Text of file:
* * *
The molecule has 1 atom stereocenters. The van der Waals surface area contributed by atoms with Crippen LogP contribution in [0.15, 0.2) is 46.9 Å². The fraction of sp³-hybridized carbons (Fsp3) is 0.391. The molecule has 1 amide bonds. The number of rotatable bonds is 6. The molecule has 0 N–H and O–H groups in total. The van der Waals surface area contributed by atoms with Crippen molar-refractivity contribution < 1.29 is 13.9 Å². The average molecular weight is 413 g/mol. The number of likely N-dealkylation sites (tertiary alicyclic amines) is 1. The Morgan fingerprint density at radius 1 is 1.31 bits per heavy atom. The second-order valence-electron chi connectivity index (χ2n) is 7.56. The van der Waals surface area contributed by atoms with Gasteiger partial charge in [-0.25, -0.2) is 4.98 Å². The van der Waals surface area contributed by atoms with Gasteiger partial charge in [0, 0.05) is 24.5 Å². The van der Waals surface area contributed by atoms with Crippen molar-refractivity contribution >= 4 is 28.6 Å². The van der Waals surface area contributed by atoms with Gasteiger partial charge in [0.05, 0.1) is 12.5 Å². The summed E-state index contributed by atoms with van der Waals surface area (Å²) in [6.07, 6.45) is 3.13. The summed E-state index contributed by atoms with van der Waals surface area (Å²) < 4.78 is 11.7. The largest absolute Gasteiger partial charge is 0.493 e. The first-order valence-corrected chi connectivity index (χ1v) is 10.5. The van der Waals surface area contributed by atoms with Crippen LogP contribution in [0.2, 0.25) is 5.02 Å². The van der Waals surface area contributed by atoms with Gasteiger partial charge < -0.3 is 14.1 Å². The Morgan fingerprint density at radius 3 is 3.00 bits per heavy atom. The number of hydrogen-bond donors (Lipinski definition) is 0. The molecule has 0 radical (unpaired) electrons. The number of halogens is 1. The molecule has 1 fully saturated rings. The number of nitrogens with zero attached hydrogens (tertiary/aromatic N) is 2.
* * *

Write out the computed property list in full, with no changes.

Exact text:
The molecule has 1 atom stereocenters. The van der Waals surface area contributed by atoms with Crippen LogP contribution in [0.15, 0.2) is 46.9 Å². The fraction of sp³-hybridized carbons (Fsp3) is 0.391. The molecule has 1 amide bonds. The number of rotatable bonds is 6. The molecule has 0 N–H and O–H groups in total. The van der Waals surface area contributed by atoms with Crippen molar-refractivity contribution < 1.29 is 13.9 Å². The average molecular weight is 413 g/mol. The number of likely N-dealkylation sites (tertiary alicyclic amines) is 1. The Morgan fingerprint density at radius 1 is 1.31 bits per heavy atom. The second-order valence-electron chi connectivity index (χ2n) is 7.56. The van der Waals surface area contributed by atoms with Gasteiger partial charge in [-0.25, -0.2) is 4.98 Å². The van der Waals surface area contributed by atoms with Gasteiger partial charge in [0, 0.05) is 24.5 Å². The van der Waals surface area contributed by atoms with Crippen molar-refractivity contribution >= 4 is 28.6 Å². The van der Waals surface area contributed by atoms with Gasteiger partial charge in [0.05, 0.1) is 12.5 Å². The summed E-state index contributed by atoms with van der Waals surface area (Å²) in [6.07, 6.45) is 3.13. The summed E-state index contributed by atoms with van der Waals surface area (Å²) < 4.78 is 11.7. The largest absolute Gasteiger partial charge is 0.493 e. The first-order valence-corrected chi connectivity index (χ1v) is 10.5. The van der Waals surface area contributed by atoms with Crippen LogP contribution in [0.2, 0.25) is 5.02 Å². The van der Waals surface area contributed by atoms with Gasteiger partial charge < -0.3 is 14.1 Å². The Morgan fingerprint density at radius 3 is 3.00 bits per heavy atom. The number of hydrogen-bond donors (Lipinski definition) is 0. The molecule has 0 radical (unpaired) electrons. The number of halogens is 1. The molecule has 1 fully saturated rings. The number of nitrogens with zero attached hydrogens (tertiary/aromatic N) is 2.